It’s tempting to think deeply about any arbitrary length of time (a year, a decade, etc) as “the end of an era”. Time is just a human construct, right? Thinking about the themes of the 2010s, what strikes me is just how many trends will continue to snowball into a much bigger impact on everyone’s lives in the 2020s. I’m certainly biased, but the main trend I’ll remember from the 2010s is the rising impact of technology on everyone’s lives. Remember your first Uber ride? Some other thoughts:
- Rise of the ‘gig economy’ - Uber, Lyft, DoorDash, Amazon Flex, the list goes on… The labor market will never be the same.
- Social media becomes pervasive - I remember getting access to Facebook soon after they opened it to non
.eduemail addresses, how exciting! Now everyone and their grandma is on there. Twitter, Instagram, TikTok, and many others I probably don’t know about because I’m old.
- Smartphones everywhere - No explanation needed, you’re probably reading this on your smartphone.
- Big Cannabis - In 2012, Colorado and Washington took the plunge and legalized recreational cannabis through voter referendum. Since then, many other states have moved forward with new medical & recreational cannabis programs and collected billions in tax revenue. Everyone has dabbled in weed stocks, the industry has survived both democratic and republican presidencies, and the era of corporate cannabis has begun.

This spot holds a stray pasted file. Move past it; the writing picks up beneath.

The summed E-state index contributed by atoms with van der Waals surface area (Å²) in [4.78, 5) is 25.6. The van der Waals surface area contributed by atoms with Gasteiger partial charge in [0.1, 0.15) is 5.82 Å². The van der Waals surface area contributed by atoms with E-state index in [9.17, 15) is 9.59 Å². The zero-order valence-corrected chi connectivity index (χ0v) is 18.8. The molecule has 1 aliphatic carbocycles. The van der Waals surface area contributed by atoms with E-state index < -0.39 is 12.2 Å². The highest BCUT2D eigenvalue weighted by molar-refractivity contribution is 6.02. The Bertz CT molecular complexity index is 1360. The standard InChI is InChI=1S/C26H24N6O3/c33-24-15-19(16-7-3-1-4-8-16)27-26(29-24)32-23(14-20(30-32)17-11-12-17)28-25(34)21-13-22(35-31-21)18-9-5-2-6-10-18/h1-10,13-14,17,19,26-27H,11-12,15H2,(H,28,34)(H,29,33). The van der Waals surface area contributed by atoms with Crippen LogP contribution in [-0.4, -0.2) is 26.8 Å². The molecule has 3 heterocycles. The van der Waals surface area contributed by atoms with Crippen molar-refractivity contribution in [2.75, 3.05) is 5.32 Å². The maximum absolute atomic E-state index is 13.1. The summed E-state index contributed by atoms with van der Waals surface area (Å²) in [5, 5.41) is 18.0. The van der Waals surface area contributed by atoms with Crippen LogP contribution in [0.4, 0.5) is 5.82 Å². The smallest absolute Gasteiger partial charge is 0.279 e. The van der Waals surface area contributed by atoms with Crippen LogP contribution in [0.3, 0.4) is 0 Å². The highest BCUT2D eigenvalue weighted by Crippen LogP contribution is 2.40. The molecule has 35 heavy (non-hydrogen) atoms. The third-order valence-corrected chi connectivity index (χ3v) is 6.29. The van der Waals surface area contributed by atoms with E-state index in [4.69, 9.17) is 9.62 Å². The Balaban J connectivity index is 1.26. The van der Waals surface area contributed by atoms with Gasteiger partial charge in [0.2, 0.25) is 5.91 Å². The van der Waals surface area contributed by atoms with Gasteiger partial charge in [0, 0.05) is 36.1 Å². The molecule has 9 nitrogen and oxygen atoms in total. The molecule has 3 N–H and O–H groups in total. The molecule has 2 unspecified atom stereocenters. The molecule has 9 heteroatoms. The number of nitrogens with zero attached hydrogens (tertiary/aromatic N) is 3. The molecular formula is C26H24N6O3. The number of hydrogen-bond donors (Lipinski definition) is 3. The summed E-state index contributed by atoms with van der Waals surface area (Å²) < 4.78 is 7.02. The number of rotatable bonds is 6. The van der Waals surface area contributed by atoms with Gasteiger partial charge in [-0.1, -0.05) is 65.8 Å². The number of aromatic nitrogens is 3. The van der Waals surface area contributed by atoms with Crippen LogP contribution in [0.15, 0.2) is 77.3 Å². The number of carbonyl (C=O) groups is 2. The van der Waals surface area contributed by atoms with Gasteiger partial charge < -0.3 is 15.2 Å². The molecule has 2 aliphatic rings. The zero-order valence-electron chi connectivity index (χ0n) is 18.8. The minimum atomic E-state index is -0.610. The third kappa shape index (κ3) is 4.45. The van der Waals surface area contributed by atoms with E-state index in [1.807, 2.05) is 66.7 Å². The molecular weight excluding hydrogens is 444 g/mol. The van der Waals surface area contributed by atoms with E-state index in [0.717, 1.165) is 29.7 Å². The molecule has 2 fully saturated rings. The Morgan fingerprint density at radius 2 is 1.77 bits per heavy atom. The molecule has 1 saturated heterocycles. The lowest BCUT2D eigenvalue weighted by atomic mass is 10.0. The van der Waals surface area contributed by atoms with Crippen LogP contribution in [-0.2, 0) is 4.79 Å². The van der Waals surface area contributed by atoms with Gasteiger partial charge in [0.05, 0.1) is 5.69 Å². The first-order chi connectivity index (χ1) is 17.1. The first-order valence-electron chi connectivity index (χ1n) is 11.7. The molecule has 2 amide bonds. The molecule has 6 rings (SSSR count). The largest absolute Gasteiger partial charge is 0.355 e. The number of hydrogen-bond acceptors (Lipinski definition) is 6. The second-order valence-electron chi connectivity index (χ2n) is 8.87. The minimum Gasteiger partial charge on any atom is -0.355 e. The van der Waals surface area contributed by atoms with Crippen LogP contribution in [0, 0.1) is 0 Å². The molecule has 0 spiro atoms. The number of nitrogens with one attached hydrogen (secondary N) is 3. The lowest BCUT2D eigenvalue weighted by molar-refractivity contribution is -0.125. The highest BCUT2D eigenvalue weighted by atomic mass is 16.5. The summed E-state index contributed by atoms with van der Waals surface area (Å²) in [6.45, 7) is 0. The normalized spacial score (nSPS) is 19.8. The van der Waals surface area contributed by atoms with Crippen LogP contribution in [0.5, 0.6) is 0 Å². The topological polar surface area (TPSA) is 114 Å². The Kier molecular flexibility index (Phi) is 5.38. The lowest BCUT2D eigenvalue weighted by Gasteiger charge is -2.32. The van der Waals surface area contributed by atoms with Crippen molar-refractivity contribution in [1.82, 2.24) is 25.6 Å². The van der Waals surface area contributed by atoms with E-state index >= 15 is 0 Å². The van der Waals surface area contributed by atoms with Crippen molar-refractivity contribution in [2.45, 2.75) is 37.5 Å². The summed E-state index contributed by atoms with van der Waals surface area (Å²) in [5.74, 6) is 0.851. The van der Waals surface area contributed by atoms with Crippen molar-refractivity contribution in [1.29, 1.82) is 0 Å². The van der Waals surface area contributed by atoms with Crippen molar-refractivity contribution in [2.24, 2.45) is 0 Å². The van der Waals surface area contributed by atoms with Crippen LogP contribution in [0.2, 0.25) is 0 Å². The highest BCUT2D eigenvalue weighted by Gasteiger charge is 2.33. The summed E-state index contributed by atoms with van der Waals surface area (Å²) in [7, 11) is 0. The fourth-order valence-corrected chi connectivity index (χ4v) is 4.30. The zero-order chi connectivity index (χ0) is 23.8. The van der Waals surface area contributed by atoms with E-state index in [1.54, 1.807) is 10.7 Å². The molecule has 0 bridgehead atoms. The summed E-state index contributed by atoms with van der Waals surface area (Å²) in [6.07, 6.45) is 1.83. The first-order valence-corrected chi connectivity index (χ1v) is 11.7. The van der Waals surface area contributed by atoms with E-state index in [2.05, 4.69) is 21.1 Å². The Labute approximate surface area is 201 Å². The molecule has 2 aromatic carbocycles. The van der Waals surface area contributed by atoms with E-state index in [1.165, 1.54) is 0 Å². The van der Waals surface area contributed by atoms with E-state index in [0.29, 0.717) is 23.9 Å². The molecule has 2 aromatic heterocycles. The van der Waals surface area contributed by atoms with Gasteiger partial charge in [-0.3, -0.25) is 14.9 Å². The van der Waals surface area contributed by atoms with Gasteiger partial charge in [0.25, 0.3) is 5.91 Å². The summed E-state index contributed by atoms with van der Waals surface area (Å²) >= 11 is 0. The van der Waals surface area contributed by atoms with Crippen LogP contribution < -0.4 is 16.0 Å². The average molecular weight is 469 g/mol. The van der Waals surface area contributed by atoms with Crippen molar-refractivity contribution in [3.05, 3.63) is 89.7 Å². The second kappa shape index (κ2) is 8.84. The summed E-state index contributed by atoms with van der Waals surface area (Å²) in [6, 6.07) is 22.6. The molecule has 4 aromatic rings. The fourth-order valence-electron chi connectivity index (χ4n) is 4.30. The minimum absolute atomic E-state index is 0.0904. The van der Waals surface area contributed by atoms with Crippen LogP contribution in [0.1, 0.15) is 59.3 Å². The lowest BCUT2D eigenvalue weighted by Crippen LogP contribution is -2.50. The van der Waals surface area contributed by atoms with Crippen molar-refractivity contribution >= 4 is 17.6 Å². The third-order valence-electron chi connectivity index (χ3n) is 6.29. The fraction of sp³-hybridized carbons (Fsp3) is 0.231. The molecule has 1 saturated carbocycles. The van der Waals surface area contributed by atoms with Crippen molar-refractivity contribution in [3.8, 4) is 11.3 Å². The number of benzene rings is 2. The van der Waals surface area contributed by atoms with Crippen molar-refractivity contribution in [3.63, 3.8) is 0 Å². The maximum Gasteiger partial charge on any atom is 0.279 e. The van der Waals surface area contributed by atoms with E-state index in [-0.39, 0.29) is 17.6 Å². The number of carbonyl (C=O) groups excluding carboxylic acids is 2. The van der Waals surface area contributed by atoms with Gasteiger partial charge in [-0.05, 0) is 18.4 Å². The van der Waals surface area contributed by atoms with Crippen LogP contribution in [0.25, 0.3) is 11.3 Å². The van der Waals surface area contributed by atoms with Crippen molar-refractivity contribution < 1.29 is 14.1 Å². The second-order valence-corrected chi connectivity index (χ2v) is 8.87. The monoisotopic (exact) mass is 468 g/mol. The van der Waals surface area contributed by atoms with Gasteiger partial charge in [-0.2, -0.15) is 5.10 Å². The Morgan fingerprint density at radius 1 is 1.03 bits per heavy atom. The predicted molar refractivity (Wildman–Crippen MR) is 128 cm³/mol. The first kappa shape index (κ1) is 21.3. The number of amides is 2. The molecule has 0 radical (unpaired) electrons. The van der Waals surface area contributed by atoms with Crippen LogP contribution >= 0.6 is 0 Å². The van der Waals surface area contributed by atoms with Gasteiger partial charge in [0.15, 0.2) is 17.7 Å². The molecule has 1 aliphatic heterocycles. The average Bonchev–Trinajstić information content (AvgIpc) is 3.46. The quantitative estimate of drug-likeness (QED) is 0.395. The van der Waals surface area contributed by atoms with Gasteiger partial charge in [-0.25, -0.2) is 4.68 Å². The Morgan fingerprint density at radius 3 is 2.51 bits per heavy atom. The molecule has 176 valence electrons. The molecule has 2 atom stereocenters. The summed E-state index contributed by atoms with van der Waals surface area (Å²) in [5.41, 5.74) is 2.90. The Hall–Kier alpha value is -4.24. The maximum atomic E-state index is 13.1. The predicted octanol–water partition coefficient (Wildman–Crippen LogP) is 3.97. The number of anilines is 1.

- eCommerce hegemony - This trend is actually really old, from the 1990s dot-com boom onward. Amazon has survived so many attempts to dethrone it and just keeps growing. Remember Webvan? An idea ahead of it’s time, now successfully implemented by Amazon Prime Now and Instacart. Brick & mortar retail isn’t going away, but it’s certainly up against the ropes.
- Globalization/Anti-Globalization - This one is a little bit spicy. For me, the phenomenon of globalization, and the political reactions it has caused, is one of the most interesting trends of the 2010s. In the US, the politics around it seem to transcend democrat vs republican. The reality is a little more complex than Economics 101 (trade benefits both parties), but with technology making transfer of goods and information cheaper than ever before, don’t expect this to slow down in the 2020s.